Why beauty matters
From a TED talk
Theaster Gates, a potter by training and a social activist by calling, wanted to do something about the sorry state of his neighbourhood on the south side of Chicago.
He along with people from the community set about transforming abandoned buildings to create community hubs that connect and inspire those who still live there (and draw in those who don't). He wants to add 'beauty' as a basic right in every community. He has a fervent belief that culture can be a catalyst for social transformation in any city, anywhere.
Theaster says, “In my city, Chicago, I have seen firsthand what happens when a focus on, say, housing fails to account for our human thirst for beauty, for the sublime, the emotionally enriching, the spiritual. If we build homes without culture, without a social agenda, we’re simply creating new kinds of problems — and we won’t come close to solving the ones we have."
Beauty can change how people act. People act differently around beautiful things.
Gates continues, “If you’re in an environment where there’s a bunch of waste on the ground, it’s easy not to care for that place, to add your filth to the existing filth. By making a place beautiful, which often means simply peeling back the layers of what is already there, we remove the distractions. We are able to see the existing beauty more clearly, and we are able to start to begin to care. When someone walks past flowers every day, when he sees litter picked up over and over again, a sense of pride begins to seep into his soul. This isn’t about giant interventions that bring in hundreds of volunteers from out of town to ‘transform’ a neighbourhood. This is about daily pride at living this life, and how our joy in our surroundings might influence our neighbours and those around us.”
Small civic actions can be beautiful. Beauty begets beauty.
“In my neighbourhood, we used to feel the constant threat of violence hanging over our heads,” says Gates. “Now, summer’s coming and instead everyone’s talking about the next barbecue, when we’re having our block party. The hunger for cultural programming, the creativity generated on our block allows people to embrace the possible. We’ve become a positive beacon shining a light to show what’s possible. And yet all we’re doing is providing a platform for the skill, talent, love and genius of those who are already there.”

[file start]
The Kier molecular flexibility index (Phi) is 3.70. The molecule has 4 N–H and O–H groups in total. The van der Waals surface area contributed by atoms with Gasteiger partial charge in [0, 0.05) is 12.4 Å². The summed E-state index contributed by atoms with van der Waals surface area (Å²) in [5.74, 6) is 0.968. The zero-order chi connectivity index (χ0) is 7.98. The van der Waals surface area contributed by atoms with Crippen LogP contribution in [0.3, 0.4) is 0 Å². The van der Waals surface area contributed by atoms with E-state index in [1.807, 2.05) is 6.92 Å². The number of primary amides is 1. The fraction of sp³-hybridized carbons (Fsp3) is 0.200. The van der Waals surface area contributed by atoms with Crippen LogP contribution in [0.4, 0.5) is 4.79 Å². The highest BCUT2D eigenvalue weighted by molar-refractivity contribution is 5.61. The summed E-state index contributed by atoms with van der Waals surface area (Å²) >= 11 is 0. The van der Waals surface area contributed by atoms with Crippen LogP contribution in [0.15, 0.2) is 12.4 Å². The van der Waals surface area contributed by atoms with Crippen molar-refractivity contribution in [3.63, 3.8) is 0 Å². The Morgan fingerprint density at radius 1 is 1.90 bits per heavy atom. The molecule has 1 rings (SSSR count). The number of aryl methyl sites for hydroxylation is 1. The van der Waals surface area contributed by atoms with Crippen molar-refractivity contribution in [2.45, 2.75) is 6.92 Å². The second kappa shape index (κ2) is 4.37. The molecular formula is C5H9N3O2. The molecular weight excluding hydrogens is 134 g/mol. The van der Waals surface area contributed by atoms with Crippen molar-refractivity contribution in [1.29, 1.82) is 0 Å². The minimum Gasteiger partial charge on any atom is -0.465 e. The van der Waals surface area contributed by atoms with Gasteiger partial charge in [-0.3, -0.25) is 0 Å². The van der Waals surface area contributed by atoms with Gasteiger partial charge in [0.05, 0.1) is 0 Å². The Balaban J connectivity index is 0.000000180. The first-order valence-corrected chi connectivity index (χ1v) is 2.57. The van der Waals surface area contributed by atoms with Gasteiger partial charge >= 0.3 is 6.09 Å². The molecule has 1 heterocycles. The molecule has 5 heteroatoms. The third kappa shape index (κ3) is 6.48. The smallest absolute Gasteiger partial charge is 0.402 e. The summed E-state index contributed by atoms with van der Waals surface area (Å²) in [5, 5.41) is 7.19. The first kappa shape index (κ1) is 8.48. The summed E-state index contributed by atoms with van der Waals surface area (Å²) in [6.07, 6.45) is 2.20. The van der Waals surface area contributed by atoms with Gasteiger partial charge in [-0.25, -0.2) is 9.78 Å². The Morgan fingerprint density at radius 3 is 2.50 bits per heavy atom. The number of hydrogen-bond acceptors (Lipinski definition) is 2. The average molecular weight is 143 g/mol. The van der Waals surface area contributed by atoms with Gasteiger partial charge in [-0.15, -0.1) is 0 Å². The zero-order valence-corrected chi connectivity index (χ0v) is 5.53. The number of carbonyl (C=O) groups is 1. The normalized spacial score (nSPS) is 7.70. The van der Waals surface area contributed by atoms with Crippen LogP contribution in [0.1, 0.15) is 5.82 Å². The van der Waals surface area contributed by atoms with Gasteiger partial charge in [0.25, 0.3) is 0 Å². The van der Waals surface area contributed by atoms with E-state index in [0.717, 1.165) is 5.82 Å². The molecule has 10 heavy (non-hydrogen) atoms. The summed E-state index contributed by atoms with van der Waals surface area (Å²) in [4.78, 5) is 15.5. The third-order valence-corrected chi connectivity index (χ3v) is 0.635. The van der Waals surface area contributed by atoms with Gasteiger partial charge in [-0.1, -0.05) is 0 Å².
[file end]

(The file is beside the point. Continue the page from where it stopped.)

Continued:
Beauty should be the starting point of everything.
“At every level of the human experience, we are looking for the beautiful, something that gives priority to our souls, not just our physical needs,” says Gates. “We drink in nature, we yearn to commune with the beautiful, we crave the sublime, so that’s why the starting point for everything I do is the beautiful, not the practical.”
Listen to Theaster Gates' 17 min talk here on his efforts to build a "miniature Versailles" in Chicago:
How can you provide platform(s) for the skill, talent, love and genius of those who are already in your community and help them connect in a deeper way?
A contact sent me a quote by Henri Nouwen, headed 'Seeing the Beauty and Goodness in Front of Us':
"We don't have to go far to find the treasure we are seeking. There is beauty and goodness right where we are. And only when we can see the beauty and goodness that are close by can we recognize beauty and goodness on our travels far and wide. There are trees and flowers to enjoy, paintings and sculptures to admire; most of all there are people who smile, play, and show kindness and gentleness. They are all around us, to be recognized as free gifts to receive in gratitude.
"Our temptation is to collect all the beauty and goodness surrounding us as helpful information we can use for our projects. But then we cannot enjoy it, and we soon find that we need a vacation to restore ourselves. Let's try to see the beauty and goodness in front of us before we go elsewhere to look for it."